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From drugs to Jiu Jitsu

With Filwood Community Centre threatened with closure, Knowle West residents reflect on the neighbourhood’s past, present and future.


With Filwood Community Centre threatened with closure, Knowle West residents reflect on the neighbourhood’s past, present and future.

Photo credit: Alec Saelens
Illustration credit: Kyle Von Brown

“He was a naughty kid,” says June McNeill, who runs the Filwood Community Centre in Knowle West and has known local man, Jamie Horsman, since he was young. “But he is a likeable rogue. Look at what he’s doing now; he’s changed his way of thinking.”

From being a heroin addict and repeat criminal offender, Jamie has become a respected figure in Knowle West. For the past two years he has been teaching Jiu Jitsu at the centre to members of the local community every week.

Jamie aspires to tackle the issues of drug use and anti-social behaviour that continue to affect the area and hopes the martial art training can bring purpose to some young people feeling disenfranchised in one of the most deprived areas of the country. “I was always part of the problem but now I’m trying to give something back,” he says.

Round the corner from the community centre on Filwood Broadway, where there used to be a cinema and swimming pool, most shops now appear permanently shut. “If you look out there, everything is an eyesore,” says Jamie. But, he adds, “It’s the people who we need to look after, then the place will get better.”

An uncertain future

“It was soul-destroying for families to have kids hooked on these types of drugs,”

It’s not just the local economy that’s hit hard times though. On the morning the Cable visited, between welcoming a stream of elderly residents into the main hall and picking up calls from two different phones, June explains that the future of the community centre is in jeopardy.

This isn’t the first time it’s been at risk. Eight years ago residents believed the council, who owns the building, was letting it fall into disrepair. Unhappy with the prospect of losing the centre, a community-led organization was formed and took on a lease to manage the centre. Its activities, led by people like Jamie and other groups, help keep the place alive and generate the small amount of income necessary to keep it ticking over.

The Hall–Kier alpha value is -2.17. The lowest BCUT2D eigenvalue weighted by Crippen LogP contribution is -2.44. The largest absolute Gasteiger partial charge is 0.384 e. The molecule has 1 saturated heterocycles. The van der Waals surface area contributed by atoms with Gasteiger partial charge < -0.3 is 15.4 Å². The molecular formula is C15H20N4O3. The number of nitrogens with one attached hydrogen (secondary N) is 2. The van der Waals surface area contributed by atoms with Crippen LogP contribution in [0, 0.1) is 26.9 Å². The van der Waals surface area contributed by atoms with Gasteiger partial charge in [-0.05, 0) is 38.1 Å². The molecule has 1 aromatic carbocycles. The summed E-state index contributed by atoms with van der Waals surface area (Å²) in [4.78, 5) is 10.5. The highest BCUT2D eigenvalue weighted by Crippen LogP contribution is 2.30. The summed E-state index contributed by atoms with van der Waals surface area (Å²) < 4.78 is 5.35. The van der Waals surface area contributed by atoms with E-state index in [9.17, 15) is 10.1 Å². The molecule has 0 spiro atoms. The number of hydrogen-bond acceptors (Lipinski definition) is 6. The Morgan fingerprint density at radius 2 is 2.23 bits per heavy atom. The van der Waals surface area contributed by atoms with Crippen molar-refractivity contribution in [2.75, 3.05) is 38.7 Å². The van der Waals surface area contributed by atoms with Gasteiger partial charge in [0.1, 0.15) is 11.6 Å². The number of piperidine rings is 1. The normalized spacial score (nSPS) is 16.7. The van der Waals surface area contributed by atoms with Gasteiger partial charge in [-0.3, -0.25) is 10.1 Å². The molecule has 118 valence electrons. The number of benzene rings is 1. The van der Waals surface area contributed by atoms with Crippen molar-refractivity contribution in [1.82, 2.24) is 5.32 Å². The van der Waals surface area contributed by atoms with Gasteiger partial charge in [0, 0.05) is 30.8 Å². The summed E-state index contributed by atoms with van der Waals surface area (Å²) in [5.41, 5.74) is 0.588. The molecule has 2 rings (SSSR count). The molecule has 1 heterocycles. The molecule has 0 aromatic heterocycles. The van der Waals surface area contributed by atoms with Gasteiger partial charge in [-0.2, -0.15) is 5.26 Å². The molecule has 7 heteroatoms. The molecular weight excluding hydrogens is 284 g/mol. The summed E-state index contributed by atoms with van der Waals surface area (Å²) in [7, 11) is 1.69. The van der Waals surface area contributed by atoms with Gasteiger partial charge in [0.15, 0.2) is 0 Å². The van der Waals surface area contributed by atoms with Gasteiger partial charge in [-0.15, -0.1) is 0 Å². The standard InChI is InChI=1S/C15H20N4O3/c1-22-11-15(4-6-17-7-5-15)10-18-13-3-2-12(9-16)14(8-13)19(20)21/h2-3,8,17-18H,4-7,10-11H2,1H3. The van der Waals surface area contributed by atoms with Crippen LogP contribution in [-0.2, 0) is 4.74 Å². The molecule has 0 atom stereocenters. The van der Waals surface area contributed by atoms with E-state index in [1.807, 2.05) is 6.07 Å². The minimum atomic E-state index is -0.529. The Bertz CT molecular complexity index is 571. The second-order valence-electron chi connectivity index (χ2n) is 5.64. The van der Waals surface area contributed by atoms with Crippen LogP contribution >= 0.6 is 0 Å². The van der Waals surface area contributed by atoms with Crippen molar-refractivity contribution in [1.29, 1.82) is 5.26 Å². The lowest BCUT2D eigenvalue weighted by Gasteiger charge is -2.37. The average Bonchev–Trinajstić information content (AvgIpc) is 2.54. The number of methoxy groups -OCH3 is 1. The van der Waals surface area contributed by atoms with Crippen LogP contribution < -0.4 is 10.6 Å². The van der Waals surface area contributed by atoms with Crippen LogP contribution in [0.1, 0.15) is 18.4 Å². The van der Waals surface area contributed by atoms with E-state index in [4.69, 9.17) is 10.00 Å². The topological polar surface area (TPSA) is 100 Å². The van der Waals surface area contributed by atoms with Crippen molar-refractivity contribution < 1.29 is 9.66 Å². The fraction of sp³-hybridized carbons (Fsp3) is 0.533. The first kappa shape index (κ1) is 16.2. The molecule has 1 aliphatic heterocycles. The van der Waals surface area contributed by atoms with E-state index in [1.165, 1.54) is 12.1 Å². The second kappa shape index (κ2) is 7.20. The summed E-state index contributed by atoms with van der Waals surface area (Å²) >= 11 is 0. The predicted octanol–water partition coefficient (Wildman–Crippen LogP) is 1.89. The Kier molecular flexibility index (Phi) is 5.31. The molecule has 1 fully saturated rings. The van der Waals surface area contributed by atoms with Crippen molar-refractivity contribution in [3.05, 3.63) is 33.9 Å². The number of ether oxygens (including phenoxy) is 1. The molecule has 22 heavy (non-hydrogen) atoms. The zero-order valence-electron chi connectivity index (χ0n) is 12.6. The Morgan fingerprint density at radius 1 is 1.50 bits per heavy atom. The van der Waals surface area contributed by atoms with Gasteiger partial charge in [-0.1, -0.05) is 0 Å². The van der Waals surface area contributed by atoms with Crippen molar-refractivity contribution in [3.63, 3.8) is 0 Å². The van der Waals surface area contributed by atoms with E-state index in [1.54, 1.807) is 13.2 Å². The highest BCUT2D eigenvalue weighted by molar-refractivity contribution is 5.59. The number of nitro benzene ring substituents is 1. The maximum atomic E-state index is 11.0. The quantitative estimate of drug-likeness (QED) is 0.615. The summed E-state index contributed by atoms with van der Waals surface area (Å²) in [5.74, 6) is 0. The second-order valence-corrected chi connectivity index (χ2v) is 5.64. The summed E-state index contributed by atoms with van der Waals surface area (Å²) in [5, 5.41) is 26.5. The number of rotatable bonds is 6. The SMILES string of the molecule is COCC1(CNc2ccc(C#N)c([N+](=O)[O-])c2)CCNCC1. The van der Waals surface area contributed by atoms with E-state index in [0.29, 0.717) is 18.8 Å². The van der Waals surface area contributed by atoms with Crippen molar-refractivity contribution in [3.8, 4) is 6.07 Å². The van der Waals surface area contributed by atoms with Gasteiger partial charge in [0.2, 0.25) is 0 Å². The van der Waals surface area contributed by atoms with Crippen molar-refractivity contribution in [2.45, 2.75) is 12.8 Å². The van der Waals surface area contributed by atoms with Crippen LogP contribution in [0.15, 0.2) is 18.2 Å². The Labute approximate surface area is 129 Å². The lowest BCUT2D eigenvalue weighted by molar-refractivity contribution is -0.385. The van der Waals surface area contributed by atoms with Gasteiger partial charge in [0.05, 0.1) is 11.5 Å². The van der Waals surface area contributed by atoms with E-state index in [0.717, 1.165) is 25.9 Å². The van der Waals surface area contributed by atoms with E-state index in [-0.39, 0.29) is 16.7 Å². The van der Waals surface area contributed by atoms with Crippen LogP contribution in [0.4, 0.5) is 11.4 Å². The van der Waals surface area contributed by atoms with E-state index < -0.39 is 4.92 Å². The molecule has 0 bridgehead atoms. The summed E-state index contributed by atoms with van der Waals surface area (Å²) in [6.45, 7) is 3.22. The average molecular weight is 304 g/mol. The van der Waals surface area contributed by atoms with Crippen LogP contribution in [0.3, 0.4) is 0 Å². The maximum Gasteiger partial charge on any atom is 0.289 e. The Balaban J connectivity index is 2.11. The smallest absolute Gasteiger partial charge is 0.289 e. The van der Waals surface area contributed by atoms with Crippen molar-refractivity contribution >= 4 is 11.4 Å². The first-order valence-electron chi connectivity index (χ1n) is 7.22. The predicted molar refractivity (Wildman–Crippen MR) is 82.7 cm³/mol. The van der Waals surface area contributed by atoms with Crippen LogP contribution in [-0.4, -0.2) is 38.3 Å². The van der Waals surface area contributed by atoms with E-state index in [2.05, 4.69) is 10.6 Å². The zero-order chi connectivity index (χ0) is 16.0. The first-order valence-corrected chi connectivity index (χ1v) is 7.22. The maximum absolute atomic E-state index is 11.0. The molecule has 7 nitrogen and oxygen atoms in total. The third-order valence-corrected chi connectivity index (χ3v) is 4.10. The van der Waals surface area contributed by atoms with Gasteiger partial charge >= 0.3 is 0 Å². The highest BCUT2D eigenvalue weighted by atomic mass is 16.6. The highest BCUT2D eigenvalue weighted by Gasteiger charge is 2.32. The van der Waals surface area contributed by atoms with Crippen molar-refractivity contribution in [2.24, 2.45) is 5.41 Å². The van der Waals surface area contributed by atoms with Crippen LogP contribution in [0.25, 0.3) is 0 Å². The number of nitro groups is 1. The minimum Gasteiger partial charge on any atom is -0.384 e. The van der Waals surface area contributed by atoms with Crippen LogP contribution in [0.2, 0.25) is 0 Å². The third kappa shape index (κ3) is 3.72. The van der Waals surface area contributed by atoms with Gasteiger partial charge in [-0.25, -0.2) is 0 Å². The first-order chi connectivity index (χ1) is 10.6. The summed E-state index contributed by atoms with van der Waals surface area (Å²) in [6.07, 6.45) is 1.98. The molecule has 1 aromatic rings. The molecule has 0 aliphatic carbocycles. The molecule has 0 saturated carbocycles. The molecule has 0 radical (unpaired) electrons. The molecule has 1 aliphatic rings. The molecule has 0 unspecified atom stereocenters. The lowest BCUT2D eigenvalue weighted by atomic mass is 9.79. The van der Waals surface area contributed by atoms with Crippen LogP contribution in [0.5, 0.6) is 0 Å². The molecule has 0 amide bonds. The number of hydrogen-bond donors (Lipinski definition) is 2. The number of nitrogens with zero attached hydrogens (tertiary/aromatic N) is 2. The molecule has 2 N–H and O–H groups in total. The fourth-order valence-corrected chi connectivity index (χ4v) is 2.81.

The decay of the building, decline in funding from the council, competition from other venues in neighbouring areas and the closure of the social club are all contributing factors threatening it with closure after the lease runs out next year. After almost a decade in charge of maintaining and running the centre, and despite members of the community putting in energy to keep it alive, June is feeling the strain.

Not everyone treats the centre with respect. One local resident recounts the latest incident of anti-social behaviour that’s affected the building: a group of youths were messing around in the car park, banging on windows and doors and throwing rocks.

For June this highlights the lack of infrastructure and opportunities for young people in the neighbourhood. Many are not in education, employment or training and she points to the lack of a secondary school and established youth clubs as further sources of the problems.

Despite all these current pressures though, the community centre – which has been used for community purposes since it was built in the 1930s – remains one of the main, as well as one of the last, social hubs in the neighbourhood. Between the café, meeting groups for elderly people and a range of arts and sports lessons geared towards young people, there are many reasons why people feel the centre must stay open.

Supporting the vulnerable